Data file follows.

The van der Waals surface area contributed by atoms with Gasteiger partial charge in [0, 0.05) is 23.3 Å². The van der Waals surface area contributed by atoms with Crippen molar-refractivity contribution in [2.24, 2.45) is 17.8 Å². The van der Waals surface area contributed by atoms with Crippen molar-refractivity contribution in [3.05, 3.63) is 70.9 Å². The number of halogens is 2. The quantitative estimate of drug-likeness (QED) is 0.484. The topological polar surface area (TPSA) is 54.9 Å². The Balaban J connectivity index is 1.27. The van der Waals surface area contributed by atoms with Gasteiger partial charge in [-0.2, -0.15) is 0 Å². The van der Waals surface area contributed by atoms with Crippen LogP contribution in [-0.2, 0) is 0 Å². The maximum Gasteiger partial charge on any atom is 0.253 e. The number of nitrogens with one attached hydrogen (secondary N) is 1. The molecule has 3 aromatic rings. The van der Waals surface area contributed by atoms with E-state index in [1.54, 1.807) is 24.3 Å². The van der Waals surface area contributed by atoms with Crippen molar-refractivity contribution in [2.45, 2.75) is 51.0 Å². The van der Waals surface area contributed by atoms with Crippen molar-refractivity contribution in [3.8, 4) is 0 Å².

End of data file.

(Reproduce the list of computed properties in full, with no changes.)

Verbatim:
The van der Waals surface area contributed by atoms with Gasteiger partial charge in [0, 0.05) is 23.3 Å². The van der Waals surface area contributed by atoms with Crippen molar-refractivity contribution in [2.24, 2.45) is 17.8 Å². The van der Waals surface area contributed by atoms with Crippen molar-refractivity contribution in [3.05, 3.63) is 70.9 Å². The number of halogens is 2. The quantitative estimate of drug-likeness (QED) is 0.484. The topological polar surface area (TPSA) is 54.9 Å². The Balaban J connectivity index is 1.27. The van der Waals surface area contributed by atoms with Gasteiger partial charge in [-0.2, -0.15) is 0 Å². The van der Waals surface area contributed by atoms with Crippen LogP contribution in [-0.2, 0) is 0 Å². The maximum Gasteiger partial charge on any atom is 0.253 e. The number of nitrogens with one attached hydrogen (secondary N) is 1. The molecule has 3 aromatic rings. The van der Waals surface area contributed by atoms with E-state index in [1.54, 1.807) is 24.3 Å². The van der Waals surface area contributed by atoms with Crippen molar-refractivity contribution in [2.45, 2.75) is 51.0 Å². The van der Waals surface area contributed by atoms with Crippen molar-refractivity contribution in [3.8, 4) is 0 Å².